• Really loved this one "Implementations MUST ignore unknown or unsupported values in all extensible protocol elements. Implementations MUST discard frames that have unknown or unsupported types. This means that any of these extension points can be safely used by extensions without prior arrangement or negotiation." I've seen so many extensible protocols which immediately break if you extend those. Which is of course ridiculous.
  • Option to add padding? Nice, yes I can see this is required at some times so you can change size of objects being delivered to make passive monitoring harder. Also return to binary protocol feels like a flashback. I've been dealing with too many legacy binary protocols in past. XML or JSON feels so fresh compared to those. But I have to say, that binary protocols are more efficient and therefore preferable in this kind of use case where implementations are going to be widely used.
  • "An endpoint that receives a SETTINGS frame with any unknown or unsupported identifier MUST ignore that setting." Perfection again, true extendability is here.
  • What? No PONG frames? Only PING ACKs. No more world wide PING PONG.
  • The push promise system and refusal to receive pushed data etc also adds incredible amount of new optimization possibilities.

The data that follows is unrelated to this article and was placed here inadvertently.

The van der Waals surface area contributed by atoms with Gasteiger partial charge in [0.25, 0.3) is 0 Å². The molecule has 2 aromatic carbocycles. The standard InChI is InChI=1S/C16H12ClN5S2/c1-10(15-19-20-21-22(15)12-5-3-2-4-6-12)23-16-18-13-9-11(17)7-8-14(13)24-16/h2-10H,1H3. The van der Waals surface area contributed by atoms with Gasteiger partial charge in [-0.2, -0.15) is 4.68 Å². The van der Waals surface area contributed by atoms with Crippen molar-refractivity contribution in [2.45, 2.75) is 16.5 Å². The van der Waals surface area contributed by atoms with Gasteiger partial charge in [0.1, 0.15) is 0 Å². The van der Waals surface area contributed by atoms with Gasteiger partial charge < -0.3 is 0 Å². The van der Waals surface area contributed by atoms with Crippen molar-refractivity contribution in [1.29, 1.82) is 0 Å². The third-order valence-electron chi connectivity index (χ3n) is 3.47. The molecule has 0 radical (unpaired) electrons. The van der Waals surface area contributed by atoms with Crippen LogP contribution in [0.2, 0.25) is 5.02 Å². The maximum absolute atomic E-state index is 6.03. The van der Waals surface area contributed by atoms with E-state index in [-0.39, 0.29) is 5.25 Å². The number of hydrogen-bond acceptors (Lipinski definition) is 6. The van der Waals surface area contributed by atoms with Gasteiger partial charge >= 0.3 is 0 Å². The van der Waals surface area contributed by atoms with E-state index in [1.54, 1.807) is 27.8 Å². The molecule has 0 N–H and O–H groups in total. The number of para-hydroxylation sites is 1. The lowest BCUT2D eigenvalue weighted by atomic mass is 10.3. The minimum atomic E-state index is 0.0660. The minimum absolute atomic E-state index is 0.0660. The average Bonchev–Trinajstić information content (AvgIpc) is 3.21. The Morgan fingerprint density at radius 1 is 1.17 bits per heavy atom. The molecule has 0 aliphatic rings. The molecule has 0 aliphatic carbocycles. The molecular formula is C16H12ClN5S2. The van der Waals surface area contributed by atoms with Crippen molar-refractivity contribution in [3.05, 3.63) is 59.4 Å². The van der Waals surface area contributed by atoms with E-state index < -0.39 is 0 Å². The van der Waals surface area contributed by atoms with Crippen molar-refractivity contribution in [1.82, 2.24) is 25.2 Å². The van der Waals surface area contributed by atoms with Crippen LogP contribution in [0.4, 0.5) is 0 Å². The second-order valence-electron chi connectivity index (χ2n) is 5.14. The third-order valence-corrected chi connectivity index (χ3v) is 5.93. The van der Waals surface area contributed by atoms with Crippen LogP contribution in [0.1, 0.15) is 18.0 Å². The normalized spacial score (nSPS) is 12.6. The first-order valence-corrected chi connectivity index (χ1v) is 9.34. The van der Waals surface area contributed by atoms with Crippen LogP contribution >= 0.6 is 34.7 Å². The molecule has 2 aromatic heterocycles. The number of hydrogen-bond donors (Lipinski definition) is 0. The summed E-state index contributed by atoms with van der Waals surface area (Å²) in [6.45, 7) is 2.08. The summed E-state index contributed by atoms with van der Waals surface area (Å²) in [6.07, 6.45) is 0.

• If just web site optimization wouldn't be hard enough already. Streams with push promise add nearly infinite amount of different optimization strategies even on HTTP/2 level. Of course all this has to relate how web browsers parse and render the page, how the JavaScript interacts with it. Sounds like there are new jobs for website speed optimization because it's getting deeper and deeper stuff. Can you use one strategy for all browsers, should you have optimized strategy for every browser. Others might use different rendering engine than others. What if some pages served by your site use different JavaScript framework than others? This is going to be fun. You can spent working full time months just optimizing a site and then you notice that hey, Firefox changed something, as they most probably will. The full stack view of how web site works is going to be amazingly complex and HTTP/2 is just adding one new important part to it. I guess something like CloudFlare's rocket loader and Google's PageSpeed are needed as middleware because getting stuff right otherwise is just way too hard.